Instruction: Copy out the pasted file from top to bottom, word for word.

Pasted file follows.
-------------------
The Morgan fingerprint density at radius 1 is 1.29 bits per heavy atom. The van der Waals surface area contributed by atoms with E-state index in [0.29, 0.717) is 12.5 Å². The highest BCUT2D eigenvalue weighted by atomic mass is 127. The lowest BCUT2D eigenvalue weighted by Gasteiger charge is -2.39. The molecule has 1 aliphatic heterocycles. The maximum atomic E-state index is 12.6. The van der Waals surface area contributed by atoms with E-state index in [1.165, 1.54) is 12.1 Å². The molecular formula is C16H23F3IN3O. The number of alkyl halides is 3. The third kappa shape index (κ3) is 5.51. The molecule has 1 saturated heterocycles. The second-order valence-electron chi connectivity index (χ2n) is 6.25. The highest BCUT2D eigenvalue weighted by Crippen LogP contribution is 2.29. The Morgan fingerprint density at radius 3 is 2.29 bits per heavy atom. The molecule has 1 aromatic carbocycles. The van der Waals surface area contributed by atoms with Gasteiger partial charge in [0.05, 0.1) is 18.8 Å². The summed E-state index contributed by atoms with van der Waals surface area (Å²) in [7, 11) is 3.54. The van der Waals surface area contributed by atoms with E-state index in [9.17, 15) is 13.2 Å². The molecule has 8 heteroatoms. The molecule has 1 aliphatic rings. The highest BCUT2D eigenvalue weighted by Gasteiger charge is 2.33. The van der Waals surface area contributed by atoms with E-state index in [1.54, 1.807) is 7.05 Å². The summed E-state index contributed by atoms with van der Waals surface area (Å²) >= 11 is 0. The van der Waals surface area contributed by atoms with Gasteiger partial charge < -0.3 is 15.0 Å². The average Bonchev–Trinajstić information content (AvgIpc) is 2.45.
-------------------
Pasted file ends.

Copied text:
The Morgan fingerprint density at radius 1 is 1.29 bits per heavy atom. The van der Waals surface area contributed by atoms with E-state index in [0.29, 0.717) is 12.5 Å². The highest BCUT2D eigenvalue weighted by atomic mass is 127. The lowest BCUT2D eigenvalue weighted by Gasteiger charge is -2.39. The molecule has 1 aliphatic heterocycles. The maximum atomic E-state index is 12.6. The van der Waals surface area contributed by atoms with E-state index in [1.165, 1.54) is 12.1 Å². The molecular formula is C16H23F3IN3O. The number of alkyl halides is 3. The third kappa shape index (κ3) is 5.51. The molecule has 1 saturated heterocycles. The second-order valence-electron chi connectivity index (χ2n) is 6.25. The highest BCUT2D eigenvalue weighted by Crippen LogP contribution is 2.29. The Morgan fingerprint density at radius 3 is 2.29 bits per heavy atom. The molecule has 1 aromatic carbocycles. The van der Waals surface area contributed by atoms with Gasteiger partial charge in [0.05, 0.1) is 18.8 Å². The summed E-state index contributed by atoms with van der Waals surface area (Å²) in [7, 11) is 3.54. The van der Waals surface area contributed by atoms with E-state index in [9.17, 15) is 13.2 Å². The molecule has 8 heteroatoms. The molecule has 1 aliphatic rings. The highest BCUT2D eigenvalue weighted by Gasteiger charge is 2.33. The van der Waals surface area contributed by atoms with E-state index in [1.54, 1.807) is 7.05 Å². The summed E-state index contributed by atoms with van der Waals surface area (Å²) >= 11 is 0. The van der Waals surface area contributed by atoms with Gasteiger partial charge < -0.3 is 15.0 Å². The average Bonchev–Trinajstić information content (AvgIpc) is 2.45.